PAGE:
And then there's Bart. We know about Bart and yarn, especially orange yarn. I want to know how he knows that the tote bag he's curled up on contains a sock knitted from orange yarn. Does it give off vibes that he can pick up? Does he have x-ray vision? Or did he just guess lucky?

This weekend is a mini quilting retreat. I have a couple of projects that I can make progress on with a couple of hours spent, so I think I will try to do that, even though I really should be working on a project proposal. I'm ready to sew the sunflowers together, and free up my design wall for another project. And I got the fabric to make the covered buttons to "fix" the Laurel Burch quilt, so I should be able to manage that with an hour or so of work. If you see the pictures posted tomorrow you'll know I got it done.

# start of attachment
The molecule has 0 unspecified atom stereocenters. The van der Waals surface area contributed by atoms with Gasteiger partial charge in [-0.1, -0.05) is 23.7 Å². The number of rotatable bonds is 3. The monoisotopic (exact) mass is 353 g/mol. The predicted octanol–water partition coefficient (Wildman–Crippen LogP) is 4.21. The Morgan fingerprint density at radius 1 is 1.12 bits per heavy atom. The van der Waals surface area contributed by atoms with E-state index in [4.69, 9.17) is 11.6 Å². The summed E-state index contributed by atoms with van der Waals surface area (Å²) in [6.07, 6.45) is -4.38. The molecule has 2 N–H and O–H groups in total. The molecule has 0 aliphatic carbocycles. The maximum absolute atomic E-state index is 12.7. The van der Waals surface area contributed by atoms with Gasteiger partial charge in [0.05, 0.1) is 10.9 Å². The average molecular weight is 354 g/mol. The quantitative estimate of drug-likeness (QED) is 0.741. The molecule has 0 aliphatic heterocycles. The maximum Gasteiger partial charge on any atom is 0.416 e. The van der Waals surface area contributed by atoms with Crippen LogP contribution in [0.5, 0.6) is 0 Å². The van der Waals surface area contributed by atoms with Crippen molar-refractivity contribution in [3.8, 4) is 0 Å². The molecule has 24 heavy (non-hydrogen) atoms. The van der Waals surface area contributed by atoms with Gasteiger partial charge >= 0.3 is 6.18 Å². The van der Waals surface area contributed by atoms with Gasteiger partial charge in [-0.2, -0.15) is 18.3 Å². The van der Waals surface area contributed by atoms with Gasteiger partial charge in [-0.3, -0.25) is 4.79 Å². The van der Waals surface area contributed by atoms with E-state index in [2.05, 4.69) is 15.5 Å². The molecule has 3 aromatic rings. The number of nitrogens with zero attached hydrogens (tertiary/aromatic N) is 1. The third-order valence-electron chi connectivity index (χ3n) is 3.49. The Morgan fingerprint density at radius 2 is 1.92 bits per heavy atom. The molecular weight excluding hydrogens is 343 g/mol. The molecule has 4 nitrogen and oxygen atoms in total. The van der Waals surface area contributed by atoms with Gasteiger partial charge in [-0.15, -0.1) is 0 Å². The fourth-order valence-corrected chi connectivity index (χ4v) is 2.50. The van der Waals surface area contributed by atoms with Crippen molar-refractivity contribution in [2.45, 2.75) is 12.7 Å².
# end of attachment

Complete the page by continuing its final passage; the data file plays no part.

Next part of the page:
Sunday, September 07, 2008

This was the state of my finishing basket this morning. And this wasn't even all the things that needed at least some degree of finishing. Clearly it was time to take action. I declared today Finishing Day, got out my yarn darning needles, crochet hooks, scissors, and the reserved bits of yarn, and tackled the challenges that lurked within. At the end of the day, everyone posed for their picture, and then got put away in their appropriate place (okay, some are still piled on the bed in the guest room, but they're not in the basket).